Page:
H1N1 prompts increase in thorough hand-washing among Americans
MILWAUKEE Concerns about last year’s H1N1 virus have had an impact on Americans’ hand-washing habits, according to a national survey conducted by Bradley Corp.
In Bradley’s second Healthy Hand Washing survey, 50% of the 1,053 respondents said they "wash their hands more thoroughly or longer or more frequently" in public restrooms as a result of the H1N1 virus — that’s up from 45% in 2009 when the same question was asked.
According to the National Institute of Allergy and Infectious Diseases, adults average two to four colds a year, and children have about six to 10. In fact, the common cold is a leading cause of doctor visits and missed days from school and work.
Bradley’s Healthy Hand Washing survey was conducted online from July 7 to 15, 2010, and queried 1,053 American adults about their hand-washing habits in public restrooms. Participants were from around the country, ranged in age from 18 to 65 years and older, and the split between men and women was 46% and 54%, respectively.
AstraZeneca promotes healthy lifestyles with Crestor
WILMINGTON, Del. With September marked as National Cholesterol Education Month, drug maker AstraZeneca is using the occasion to push lifestyles that promote low cholesterol, the Anglo-Swedish company said.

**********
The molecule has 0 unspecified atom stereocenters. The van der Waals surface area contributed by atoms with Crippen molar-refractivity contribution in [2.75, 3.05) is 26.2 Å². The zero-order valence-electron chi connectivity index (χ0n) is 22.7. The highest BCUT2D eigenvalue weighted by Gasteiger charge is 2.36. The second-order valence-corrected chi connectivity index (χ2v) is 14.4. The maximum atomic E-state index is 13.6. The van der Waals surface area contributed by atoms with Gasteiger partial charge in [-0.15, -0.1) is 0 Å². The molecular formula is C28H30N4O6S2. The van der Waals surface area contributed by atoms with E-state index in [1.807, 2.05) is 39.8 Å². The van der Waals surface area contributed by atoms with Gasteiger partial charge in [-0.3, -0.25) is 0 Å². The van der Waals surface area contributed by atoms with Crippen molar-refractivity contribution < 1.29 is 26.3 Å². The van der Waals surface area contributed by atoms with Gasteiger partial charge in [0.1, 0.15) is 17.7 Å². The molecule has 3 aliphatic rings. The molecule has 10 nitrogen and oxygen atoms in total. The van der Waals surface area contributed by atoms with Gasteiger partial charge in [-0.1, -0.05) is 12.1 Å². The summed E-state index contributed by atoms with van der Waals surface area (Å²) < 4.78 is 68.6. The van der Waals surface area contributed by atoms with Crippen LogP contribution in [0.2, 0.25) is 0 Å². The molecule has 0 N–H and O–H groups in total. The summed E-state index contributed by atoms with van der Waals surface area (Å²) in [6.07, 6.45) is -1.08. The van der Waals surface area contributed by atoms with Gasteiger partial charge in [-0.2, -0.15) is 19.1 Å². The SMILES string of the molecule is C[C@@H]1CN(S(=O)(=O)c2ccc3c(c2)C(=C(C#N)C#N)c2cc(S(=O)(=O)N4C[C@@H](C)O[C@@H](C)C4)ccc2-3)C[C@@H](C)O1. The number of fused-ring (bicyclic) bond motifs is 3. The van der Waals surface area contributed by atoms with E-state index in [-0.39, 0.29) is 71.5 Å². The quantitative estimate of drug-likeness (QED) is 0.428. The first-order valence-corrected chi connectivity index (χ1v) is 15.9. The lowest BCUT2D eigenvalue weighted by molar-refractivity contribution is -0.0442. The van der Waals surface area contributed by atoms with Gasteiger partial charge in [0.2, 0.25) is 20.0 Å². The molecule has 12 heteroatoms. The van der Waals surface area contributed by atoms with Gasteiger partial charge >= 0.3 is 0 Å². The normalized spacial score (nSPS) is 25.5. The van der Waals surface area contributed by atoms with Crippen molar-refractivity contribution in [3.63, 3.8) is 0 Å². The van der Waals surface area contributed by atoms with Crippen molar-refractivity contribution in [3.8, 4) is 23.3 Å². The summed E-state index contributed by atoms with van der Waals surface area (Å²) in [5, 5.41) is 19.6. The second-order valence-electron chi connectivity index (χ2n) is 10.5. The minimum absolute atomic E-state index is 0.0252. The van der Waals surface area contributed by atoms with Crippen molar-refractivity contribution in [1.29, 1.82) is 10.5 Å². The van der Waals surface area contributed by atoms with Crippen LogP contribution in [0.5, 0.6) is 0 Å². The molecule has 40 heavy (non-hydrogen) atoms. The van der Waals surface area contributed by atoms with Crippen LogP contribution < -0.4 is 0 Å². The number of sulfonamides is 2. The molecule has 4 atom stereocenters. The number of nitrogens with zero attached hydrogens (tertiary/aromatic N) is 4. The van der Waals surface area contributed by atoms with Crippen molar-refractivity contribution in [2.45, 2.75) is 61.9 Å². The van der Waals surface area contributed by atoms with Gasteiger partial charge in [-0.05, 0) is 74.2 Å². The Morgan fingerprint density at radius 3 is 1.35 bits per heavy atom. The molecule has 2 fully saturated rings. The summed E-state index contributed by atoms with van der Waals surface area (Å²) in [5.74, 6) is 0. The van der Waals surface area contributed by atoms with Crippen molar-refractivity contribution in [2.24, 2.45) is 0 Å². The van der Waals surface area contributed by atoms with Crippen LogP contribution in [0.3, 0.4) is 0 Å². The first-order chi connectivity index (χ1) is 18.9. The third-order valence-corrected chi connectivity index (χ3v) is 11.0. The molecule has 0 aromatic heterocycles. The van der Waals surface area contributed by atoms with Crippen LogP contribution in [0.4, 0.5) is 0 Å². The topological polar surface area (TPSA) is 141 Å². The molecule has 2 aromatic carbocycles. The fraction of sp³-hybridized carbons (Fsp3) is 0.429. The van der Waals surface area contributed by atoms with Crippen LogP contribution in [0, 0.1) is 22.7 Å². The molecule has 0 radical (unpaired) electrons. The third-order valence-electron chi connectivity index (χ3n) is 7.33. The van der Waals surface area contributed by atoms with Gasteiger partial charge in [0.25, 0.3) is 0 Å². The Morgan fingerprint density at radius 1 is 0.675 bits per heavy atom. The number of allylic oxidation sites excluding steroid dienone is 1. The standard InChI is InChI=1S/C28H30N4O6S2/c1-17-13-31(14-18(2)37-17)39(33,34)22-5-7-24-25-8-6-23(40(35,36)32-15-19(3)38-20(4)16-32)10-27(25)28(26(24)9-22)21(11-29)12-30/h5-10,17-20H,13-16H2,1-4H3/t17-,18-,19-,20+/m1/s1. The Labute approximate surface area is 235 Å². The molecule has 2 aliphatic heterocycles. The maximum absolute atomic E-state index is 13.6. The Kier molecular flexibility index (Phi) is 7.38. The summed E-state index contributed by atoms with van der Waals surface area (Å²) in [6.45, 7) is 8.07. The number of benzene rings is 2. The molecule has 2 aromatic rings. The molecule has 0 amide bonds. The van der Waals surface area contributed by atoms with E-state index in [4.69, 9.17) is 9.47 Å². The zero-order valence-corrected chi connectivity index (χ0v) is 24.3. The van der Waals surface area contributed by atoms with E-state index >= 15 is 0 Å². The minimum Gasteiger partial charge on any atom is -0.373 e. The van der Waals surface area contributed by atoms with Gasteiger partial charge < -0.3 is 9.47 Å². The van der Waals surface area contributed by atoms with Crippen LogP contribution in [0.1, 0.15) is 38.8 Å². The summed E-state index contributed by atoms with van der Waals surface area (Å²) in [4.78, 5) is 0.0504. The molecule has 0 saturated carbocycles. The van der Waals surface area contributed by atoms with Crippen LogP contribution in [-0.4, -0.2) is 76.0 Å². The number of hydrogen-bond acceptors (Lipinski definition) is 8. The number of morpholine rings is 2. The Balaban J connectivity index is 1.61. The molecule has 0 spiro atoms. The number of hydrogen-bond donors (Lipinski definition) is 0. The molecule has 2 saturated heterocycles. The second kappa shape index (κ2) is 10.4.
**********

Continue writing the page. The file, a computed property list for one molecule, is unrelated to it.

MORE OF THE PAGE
AstraZeneca, which markets the cholesterol-lowering drug Crestor (rosuvastatin calcium), is pushing such habits as a healthy diet and exercise as ways to keep cholesterol down. According to the American Heart Association, 102 million Americans ages 20 years and older have borderline-high or high cholesterol.
“The patient-doctor partnership is one of the most critical relationships you can have, and National Cholesterol Education Month can be a reminder to see your doctor, talk about your cholesterol numbers and target goal, and understand how to assess your cardiovascular risk,” physician and founder of the Texas-based Legacy Heart Center Waenard Miller said in a statement on behalf of AstraZeneca.
Former MinuteClinic exec shifts to Santa Rosa Community Health Centers
SANTA ROSA, Calif. Former MinuteClinic regional medical director Francisco Trilla has joined Santa Rosa Community Health Centers, according to local news reports.
Trilla will serve as the new chief medical officer of Santa Rosa Community Health Centers, overseeing clinical programs at all of its eight facilities with "an emphasis on access and quality," according to reports.
Trilla most recently worked at Beth Israel Deacones Medical Center. He also was chair of the licensing committee for the Massachusetts’ Board of Registration Medicine and was the medical director of Atreva Health Care. In addition, he served as regional medical director of MinuteClinic and an assistant clinical professor at Harvard Medical School.